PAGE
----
In this paper, we have proposed energy based features using a multi-resolution analysis (MRA) on iris template. The MRA is based on our suggested triplet half-band filter bank (THFB). The THFB derivation process is discussed in detail. The iris template is divided into six equispaced sub-templates and two level decomposition has been made to each sub-template using THFB except second one. The reason for discarding the second template is due to the fact that it mostly contains the noise due to eyelids, eyelashes, and occlusion due to segmentation failure. Subsequently, energy features are derived from the decomposed coefficients of each sub-template. The proposed feature has been experimented on standard databases like CASIAv3, UBIRISv1, and IITD and mostly on iris images which encounter a segmentation failure. Comparative analysis has been done with existing features based on Gabor transform, Fourier transform, and CDF 9/7 filter bank. The proposed scheme shows superior performance with respect to FAR, GAR and AUC.

  3. Determination of boiling point of petrochemicals by gas chromatography-mass spectrometry and multivariate regression analysis of structural activity relationship.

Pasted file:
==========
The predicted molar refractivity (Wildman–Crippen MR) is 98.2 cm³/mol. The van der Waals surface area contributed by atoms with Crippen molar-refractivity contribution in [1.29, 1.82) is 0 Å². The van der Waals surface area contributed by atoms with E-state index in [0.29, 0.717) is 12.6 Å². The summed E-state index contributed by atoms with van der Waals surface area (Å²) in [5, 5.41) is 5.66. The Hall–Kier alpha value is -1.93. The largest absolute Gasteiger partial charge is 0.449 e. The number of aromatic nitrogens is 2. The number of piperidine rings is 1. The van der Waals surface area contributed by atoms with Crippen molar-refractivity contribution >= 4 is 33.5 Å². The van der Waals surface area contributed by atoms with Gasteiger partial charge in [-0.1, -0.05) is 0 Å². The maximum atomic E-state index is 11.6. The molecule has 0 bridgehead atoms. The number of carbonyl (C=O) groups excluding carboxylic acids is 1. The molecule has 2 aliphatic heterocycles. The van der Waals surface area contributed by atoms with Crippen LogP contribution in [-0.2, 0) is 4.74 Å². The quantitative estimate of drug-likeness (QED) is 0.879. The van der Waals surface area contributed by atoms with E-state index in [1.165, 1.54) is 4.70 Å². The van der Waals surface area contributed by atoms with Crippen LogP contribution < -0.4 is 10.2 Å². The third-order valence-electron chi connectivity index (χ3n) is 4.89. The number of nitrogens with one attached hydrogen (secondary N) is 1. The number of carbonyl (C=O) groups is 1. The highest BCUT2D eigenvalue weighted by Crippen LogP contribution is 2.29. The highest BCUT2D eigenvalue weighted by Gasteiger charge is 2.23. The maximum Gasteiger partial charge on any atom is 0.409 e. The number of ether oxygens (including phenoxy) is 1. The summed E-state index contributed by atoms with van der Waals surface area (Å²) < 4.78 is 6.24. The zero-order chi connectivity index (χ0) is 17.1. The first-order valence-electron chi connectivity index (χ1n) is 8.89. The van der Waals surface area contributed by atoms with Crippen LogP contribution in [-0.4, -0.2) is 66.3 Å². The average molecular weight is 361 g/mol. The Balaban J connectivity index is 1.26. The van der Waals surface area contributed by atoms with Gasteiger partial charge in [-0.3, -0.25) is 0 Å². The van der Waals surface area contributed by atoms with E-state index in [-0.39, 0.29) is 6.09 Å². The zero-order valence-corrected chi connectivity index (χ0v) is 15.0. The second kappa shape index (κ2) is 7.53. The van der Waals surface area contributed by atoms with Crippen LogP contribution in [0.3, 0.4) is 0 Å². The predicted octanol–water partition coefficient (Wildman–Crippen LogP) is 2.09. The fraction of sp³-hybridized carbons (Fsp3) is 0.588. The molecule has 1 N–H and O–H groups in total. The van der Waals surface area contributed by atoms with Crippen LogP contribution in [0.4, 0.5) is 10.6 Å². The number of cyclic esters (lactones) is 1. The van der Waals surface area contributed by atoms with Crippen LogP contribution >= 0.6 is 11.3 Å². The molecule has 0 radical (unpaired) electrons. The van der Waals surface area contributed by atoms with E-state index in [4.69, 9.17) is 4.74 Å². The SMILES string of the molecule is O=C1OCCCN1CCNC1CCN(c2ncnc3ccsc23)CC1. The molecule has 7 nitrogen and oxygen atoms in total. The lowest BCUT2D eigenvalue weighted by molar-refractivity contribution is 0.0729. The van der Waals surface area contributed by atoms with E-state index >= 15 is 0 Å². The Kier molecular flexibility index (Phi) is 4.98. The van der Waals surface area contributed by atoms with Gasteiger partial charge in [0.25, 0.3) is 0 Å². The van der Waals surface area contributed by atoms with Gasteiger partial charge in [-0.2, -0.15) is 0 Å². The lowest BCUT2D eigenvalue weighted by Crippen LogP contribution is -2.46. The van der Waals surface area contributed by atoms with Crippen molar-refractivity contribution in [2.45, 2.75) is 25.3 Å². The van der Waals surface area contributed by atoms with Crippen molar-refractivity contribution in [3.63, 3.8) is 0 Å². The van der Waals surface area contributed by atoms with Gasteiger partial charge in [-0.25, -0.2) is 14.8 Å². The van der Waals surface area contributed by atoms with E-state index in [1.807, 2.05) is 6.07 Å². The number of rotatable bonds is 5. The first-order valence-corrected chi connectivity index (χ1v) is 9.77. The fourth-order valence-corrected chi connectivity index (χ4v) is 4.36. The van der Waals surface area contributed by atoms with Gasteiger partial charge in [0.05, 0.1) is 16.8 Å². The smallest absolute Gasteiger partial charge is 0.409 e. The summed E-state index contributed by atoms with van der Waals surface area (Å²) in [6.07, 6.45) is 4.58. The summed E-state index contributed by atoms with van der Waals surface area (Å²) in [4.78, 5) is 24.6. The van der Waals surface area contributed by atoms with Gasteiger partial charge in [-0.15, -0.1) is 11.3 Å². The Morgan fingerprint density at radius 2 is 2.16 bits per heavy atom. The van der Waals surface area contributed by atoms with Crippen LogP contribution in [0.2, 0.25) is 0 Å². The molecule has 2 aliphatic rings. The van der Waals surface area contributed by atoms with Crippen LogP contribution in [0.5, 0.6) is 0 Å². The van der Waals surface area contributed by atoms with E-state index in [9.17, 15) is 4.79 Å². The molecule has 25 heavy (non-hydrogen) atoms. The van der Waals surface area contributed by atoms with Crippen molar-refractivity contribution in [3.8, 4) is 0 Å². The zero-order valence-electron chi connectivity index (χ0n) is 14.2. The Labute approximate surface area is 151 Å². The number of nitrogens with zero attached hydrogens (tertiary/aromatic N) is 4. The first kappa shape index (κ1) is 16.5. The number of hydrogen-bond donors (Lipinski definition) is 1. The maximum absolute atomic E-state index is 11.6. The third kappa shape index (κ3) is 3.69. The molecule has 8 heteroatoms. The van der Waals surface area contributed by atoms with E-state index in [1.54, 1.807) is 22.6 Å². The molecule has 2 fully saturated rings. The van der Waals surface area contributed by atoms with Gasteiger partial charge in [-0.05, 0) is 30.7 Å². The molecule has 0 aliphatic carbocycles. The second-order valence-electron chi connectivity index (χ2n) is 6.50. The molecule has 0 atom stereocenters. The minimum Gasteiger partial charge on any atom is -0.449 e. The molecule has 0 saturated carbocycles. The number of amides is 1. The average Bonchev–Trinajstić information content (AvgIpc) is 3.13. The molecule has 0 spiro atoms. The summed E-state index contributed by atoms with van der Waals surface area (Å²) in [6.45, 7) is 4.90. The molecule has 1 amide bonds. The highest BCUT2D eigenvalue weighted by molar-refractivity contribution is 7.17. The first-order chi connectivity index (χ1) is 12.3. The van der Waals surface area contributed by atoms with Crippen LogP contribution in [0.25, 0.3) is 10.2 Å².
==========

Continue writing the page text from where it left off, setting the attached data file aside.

PubMed

    Fakayode, Sayo O; Mitchell, Breanna S; Pollard, David A

    2014-08-01

    Accurate understanding of analyte boiling points (BP) is of critical importance in gas chromatographic (GC) separation and crude oil refinery operation in petrochemical industries. This study reported the first combined use of GC separation and partial-least-square (PLS1) multivariate regression analysis of petrochemical structural activity relationship (SAR) for accurate BP determination of two commercially available (D3710 and MA VHP) calibration gas mix samples. The results of the BP determination using PLS1 multivariate regression were further compared with the results of traditional simulated distillation method of BP determination. The developed PLS1 regression was able to correctly predict analytes BP in D3710 and MA VHP calibration gas mix samples, with a root-mean-square-%-relative-error (RMS%RE) of 6.4%, and 10.8% respectively. In contrast, the overall RMS%RE of 32.9% and 40.4%, respectively obtained for BP determination in D3710 and MA VHP using a traditional simulated distillation method were approximately four times larger than the corresponding RMS%RE of BP prediction using MRA, demonstrating the better predictive ability of MRA. The reported method is rapid, robust, and promising, and can be potentially used routinely for fast analysis, pattern recognition, and analyte BP determination in petrochemical industries.

  4. Fischer-344 rats are unsuitable for the MCAO filament model due to their cerebrovascular anatomy.

    PubMed

    Dittmar, Michael S; Vatankhah, Bijan; Fehm, Nando P; Schuierer, Gerhard; Bogdahn, Ulrich; Horn, Markus; Schlachetzki, Felix

    2006-09-30